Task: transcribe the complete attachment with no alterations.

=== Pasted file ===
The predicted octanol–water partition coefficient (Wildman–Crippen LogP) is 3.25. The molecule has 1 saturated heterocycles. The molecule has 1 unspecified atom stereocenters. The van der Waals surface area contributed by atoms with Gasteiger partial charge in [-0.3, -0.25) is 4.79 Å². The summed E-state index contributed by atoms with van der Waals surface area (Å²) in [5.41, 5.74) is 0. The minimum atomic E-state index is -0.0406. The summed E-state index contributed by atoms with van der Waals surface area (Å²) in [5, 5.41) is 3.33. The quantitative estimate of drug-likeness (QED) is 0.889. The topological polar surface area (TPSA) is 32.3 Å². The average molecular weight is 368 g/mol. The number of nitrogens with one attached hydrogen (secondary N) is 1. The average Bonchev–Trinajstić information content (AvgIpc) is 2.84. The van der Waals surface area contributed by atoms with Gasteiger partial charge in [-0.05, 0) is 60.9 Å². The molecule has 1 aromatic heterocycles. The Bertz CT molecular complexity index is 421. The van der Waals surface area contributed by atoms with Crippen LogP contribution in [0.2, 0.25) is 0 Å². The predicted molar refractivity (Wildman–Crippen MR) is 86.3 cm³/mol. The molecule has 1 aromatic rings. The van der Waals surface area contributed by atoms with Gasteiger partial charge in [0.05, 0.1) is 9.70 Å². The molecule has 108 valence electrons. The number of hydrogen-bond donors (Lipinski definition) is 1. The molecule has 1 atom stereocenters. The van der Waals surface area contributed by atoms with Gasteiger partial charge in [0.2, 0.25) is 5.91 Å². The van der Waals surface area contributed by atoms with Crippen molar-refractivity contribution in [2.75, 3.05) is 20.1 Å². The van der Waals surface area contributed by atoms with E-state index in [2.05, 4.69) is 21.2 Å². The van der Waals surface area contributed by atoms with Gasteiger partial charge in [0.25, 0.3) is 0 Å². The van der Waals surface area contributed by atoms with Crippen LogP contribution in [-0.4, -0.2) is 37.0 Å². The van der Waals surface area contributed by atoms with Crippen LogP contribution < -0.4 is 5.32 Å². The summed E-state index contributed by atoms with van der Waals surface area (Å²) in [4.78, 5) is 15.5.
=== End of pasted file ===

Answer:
The predicted octanol–water partition coefficient (Wildman–Crippen LogP) is 3.25. The molecule has 1 saturated heterocycles. The molecule has 1 unspecified atom stereocenters. The van der Waals surface area contributed by atoms with Gasteiger partial charge in [-0.3, -0.25) is 4.79 Å². The summed E-state index contributed by atoms with van der Waals surface area (Å²) in [5.41, 5.74) is 0. The minimum atomic E-state index is -0.0406. The summed E-state index contributed by atoms with van der Waals surface area (Å²) in [5, 5.41) is 3.33. The quantitative estimate of drug-likeness (QED) is 0.889. The topological polar surface area (TPSA) is 32.3 Å². The average molecular weight is 368 g/mol. The number of nitrogens with one attached hydrogen (secondary N) is 1. The average Bonchev–Trinajstić information content (AvgIpc) is 2.84. The van der Waals surface area contributed by atoms with Gasteiger partial charge in [-0.05, 0) is 60.9 Å². The molecule has 1 aromatic heterocycles. The Bertz CT molecular complexity index is 421. The van der Waals surface area contributed by atoms with Crippen LogP contribution in [0.2, 0.25) is 0 Å². The predicted molar refractivity (Wildman–Crippen MR) is 86.3 cm³/mol. The molecule has 1 aromatic rings. The van der Waals surface area contributed by atoms with Gasteiger partial charge in [0.05, 0.1) is 9.70 Å². The molecule has 108 valence electrons. The number of hydrogen-bond donors (Lipinski definition) is 1. The molecule has 1 atom stereocenters. The van der Waals surface area contributed by atoms with Gasteiger partial charge in [0.2, 0.25) is 5.91 Å². The van der Waals surface area contributed by atoms with Crippen molar-refractivity contribution in [2.75, 3.05) is 20.1 Å². The van der Waals surface area contributed by atoms with E-state index in [2.05, 4.69) is 21.2 Å². The van der Waals surface area contributed by atoms with Gasteiger partial charge in [0.25, 0.3) is 0 Å². The van der Waals surface area contributed by atoms with Crippen LogP contribution in [-0.4, -0.2) is 37.0 Å². The van der Waals surface area contributed by atoms with Crippen LogP contribution < -0.4 is 5.32 Å². The summed E-state index contributed by atoms with van der Waals surface area (Å²) in [4.78, 5) is 15.5.